From the outside, a human brain appears fairly uniform – but what’s inside is very different depending on where you look. Your brain has complex maps within that allow you to see, understand, imagine, and recognize everything from faces to objects to abstract concepts like love, time, and debt. Neuroscientist Rebecca Schwarzlose of Washington University joins us this week to explain what parts of your brain are at work when you pick up an object, see someone you know, or read a book.
(The writing of “Brainscapes” was supported with a grant from the Public Understanding of Science and Technology Program of the Alfred P. Sloan Foundation. )
Phil Stieg: Hello! I’d like to welcome to Dr. Rebecca Schwarzlose, cognitive neuroscientist at Washington University School of Medicine.
Her recent book, entitled “Brainscapes,” explores the concept of “brain maps” – regions of the brain that are physical representations of how we perceive the world. Although these maps are little known by the general public, Dr. Schwarzlose explains how they are central to our ability to understand the world around us.
Becca, thank you for being with us today…
Rebecca Schwarzlose: Thank you so much for having me.
Phil Stieg: So in reading through the book, which I’m fascinated by, and the way that you translated the complex nature of the brain into layperson speak is superb. I just want to understand you, in the book “Brainscapes” describe brain maps. So, Becca, the first question I have to ask is, in your mind, what is a brain map?
Rebecca Schwarzlose: So this is a great place to start because I think it’s often a very foreign concept for most people who are not in neuroscience that we might have maps in our brain. Brain maps are remarkably physical things. They’re parts of your brain. They’re areas of tissue in your brain that represent certain types of information. And they’re laid out in a way that reflects reality. So, for example, you have a very large visual map at the back of your brain that represents what you’re seeing at any given time. And it’s laid out in the tissues of your brain at the back of your brain according to how the things are physically happening in front of you. So the visual information coming into your eyes. And to give an illustration of what that means, if you were to pierce that map, say, with a bullet or something, you would become blind in a part of what you can see or what we call your visual field. Conversely, if someone were to stimulate a part of this map electrically with an electrode or other techniques that can be done from outside the brain, I could make you see a flash of light that isn’t actually there.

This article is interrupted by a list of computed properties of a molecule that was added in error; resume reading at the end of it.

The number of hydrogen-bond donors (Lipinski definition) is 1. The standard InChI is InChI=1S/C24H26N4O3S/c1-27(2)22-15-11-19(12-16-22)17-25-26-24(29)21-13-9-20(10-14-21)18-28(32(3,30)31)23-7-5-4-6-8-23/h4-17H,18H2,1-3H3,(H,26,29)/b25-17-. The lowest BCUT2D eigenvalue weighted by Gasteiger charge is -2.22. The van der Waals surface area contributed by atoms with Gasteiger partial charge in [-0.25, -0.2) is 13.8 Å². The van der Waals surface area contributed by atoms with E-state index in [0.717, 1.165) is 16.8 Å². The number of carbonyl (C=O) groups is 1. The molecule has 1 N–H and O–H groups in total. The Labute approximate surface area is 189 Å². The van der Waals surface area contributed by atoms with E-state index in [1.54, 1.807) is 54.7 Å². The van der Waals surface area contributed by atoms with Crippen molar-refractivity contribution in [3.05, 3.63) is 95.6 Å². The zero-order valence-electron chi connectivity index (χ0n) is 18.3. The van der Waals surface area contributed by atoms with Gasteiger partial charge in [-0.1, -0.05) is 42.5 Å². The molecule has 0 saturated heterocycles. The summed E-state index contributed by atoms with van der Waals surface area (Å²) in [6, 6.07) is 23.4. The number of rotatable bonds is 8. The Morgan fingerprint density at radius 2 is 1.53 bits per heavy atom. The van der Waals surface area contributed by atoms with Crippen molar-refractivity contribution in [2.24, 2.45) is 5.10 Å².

So this map, which is laid out, as I said, according to what you’re seeing in your physical tissues of your brain, is representing what you see and really mediating your experience of visual perception.
Phil Stieg: So the brain map is a specific location within the brain, like a map?
Rebecca Schwarzlose: Yes, exactly. So there’s an actual part of the tissues of your brain that are representing a certain thing, and within it, they are organized in their representation according to features of your environment in a map like fashion.
Phil Stieg: So then how is that different from everything we read about in Scientific American regarding neural networks?
Rebecca Schwarzlose: Yes. So neural networks are referring to the properties of many neurons that are connected and able to send signals to one another. And these neural networks don’t rely on the location of where things are in the brain. In fact, when people model them, they just model them sort of arbitrarily. There’s no spatial relationship among them. So it’s very different. It’s sort of a representation of information in distributed fashion.
Phil Stieg: You suggest that brain maps are essential for our survival. Is that true? And how do they do that?
Rebecca Schwarzlose: All creatures with brains have brain maps. And the reason is because it is so advantageous and really kind of crucial for making sure that we can perceive as much as possible of the world, that we need to perceive the features of the world that are crucial for us to survive and not die and to procreate and make more brains that will have babies and have more brains, but also it allows us to keep our brain size small, which is actually really important because if we had really big hulking brains that we would need to perceive all of the things that we perceive now, we’d have to tote them around. We couldn’t hide from predators. We couldn’t sneak up on prey. It would be very impractical.
Phil Stieg: In the book you mentioned, brainscapes are the landscape that a brain map predicts. I’m dense. Explain that to me.